A juvenile court has exclusive, original jurisdiction over all proceedings involving a person who has engaged in delinquent conduct as a result of acts committed before age seventeen. See Tex. Fam.Code Ann. §§ 51.02(2), 51.04 (West 2014). A juvenile court does not lose jurisdiction when a juvenile turns eighteen, but its jurisdiction becomes limited. The juvenile court retains jurisdiction to either transfer the case to an appropriate court or to dismiss the case. In re B.R.H., 426 S.W.3d 163, 166 (Tex. App .-Houston [1st Dist.] 2012, orig. proceeding) (citing In re N.J.A., 997 S.W.2d 554, 556 (Tex.1999)). To transfer the case to an appropriate court, the State must satisfy the requirements listed in section 54.02(j). Tex. Fam.Code Ann. § 54.02(j), which reads:

The juvenile court may waive its exclusive original jurisdiction and transfer a person to the appropriate district court or criminal district court for criminal proceedings if:

(1) the person is 18 years of age or older;

(2) the person was:

(A) 10 years of age or older and under 17 years of age at the time the person is alleged to have committed a capital felony or an offense under Section 19.02, Penal Code;

(B) 14 years of age or older and under 17 years of age at the time the person is alleged to have committed an aggravated controlled substance felony or a felony of the first degree other than an offense under Section 19.02, Penal Code; or

(C) 15 years of age or older and under 17 years of age at the time the person is alleged to have committed a felony of the second or third degree or a state jail felony;

(3) no adjudication concerning the alleged offense has been made or no adjudication hearing concerning the offense has been conducted;

(4) the juvenile court finds from a preponderance of the evidence that

(A) for a reason beyond the control of the state it was not practicable to proceed in juvenile court before the 18th birthday of the person; or

(B) after due diligence of the state it was not practicable to proceed in juvenile court before the 18th birthday of the person because:

(i) the state did not have probable cause to proceed in juvenile court and new evidence has been found since the 18th birthday of the person;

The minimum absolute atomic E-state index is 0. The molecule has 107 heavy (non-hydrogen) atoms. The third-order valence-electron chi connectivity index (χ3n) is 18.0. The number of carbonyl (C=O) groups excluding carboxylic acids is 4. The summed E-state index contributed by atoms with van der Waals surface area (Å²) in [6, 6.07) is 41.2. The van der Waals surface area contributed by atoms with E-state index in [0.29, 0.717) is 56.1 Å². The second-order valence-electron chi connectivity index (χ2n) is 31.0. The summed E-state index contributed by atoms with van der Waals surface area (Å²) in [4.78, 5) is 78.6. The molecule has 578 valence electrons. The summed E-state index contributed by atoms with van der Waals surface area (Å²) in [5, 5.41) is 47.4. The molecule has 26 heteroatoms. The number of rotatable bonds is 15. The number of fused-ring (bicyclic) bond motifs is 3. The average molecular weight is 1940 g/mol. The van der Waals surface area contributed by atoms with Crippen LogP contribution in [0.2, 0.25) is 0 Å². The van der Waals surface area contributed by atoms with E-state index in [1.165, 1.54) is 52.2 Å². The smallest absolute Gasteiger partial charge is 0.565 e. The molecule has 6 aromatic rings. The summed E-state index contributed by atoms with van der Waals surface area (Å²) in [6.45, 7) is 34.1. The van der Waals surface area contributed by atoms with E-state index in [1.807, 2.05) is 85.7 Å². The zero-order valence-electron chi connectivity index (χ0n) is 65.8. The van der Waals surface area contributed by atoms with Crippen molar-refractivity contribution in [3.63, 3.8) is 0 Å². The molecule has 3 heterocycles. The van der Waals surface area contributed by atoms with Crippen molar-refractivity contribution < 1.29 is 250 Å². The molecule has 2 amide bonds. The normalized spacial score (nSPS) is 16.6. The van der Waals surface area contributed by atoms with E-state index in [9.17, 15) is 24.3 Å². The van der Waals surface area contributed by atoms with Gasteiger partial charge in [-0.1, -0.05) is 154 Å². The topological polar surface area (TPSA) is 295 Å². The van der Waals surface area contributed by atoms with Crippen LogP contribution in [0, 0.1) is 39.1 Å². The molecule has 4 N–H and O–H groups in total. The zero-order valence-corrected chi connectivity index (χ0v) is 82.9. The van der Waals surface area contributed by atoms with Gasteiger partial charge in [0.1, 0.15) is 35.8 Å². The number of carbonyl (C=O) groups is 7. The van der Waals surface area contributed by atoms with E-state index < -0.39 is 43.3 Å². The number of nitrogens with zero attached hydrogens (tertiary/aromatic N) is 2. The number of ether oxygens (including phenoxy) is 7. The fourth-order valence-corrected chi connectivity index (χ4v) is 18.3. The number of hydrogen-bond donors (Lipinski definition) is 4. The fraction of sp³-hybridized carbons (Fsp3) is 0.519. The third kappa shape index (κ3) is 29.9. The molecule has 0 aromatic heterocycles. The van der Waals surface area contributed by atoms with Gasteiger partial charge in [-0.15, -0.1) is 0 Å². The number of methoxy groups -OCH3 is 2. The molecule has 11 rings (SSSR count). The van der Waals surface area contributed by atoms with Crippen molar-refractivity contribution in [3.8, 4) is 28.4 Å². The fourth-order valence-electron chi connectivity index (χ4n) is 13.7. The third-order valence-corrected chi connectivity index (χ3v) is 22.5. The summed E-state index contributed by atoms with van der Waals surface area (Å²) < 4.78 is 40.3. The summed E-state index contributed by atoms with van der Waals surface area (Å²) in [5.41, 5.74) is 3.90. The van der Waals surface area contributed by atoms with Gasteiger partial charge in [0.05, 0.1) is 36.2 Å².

(ii) the person could not be found; or

(iii) a previous transfer order was reversed by an appellate court or set aside by a district court; and

(5) the juvenile court determines that there is probable cause to believe that the child before the court committed the offense alleged.

Pursuant to section 54.02(j), the juvenile court may transfer the case to a criminal district court only if, among other findings, it determines by a preponderance of the evidence that “for a reason beyond the control of the state it was not practicable to proceed in juvenile court before the 18th birthday of the person.” Id. § 54.02(j)(4)(A). The State has the burden of showing that proceeding in juvenile court was not practicable because of circumstances outside the control of the State. See Webb v. State, 08–00–00161–CR, 2001 WL 1326894, at *7 (Tex.App.-El Paso, Oct. 25, 2001, pet. ref'd) (mem. op., not designated or publication).

In Webb, the El Paso Court of Appeals considered the State's burden under section 54.02(j) and held that the State failed to satisfy it. Id. There, the State claimed that the delay resulted from the trial court staff's failure to set a prompt hearing. Id. at *5. Law enforcement filed the defendant's case with the district attorney's office. Id. at *2. A few days later, the State filed in juvenile court a petition for a discretionary transfer of the case to criminal district court, but failed to notify the juvenile court of the defendant's upcoming eighteenth birthday. Id. at *2, *6. At a hearing after the defendant's eighteenth birthday, the juvenile court transferred the case to a criminal district court. Id. at *2. The court of appeals reversed, holding that the State's failure to notify the juvenile court of the defendant's upcoming birthday was not a reason for delay beyond the State's control. Id. at *7.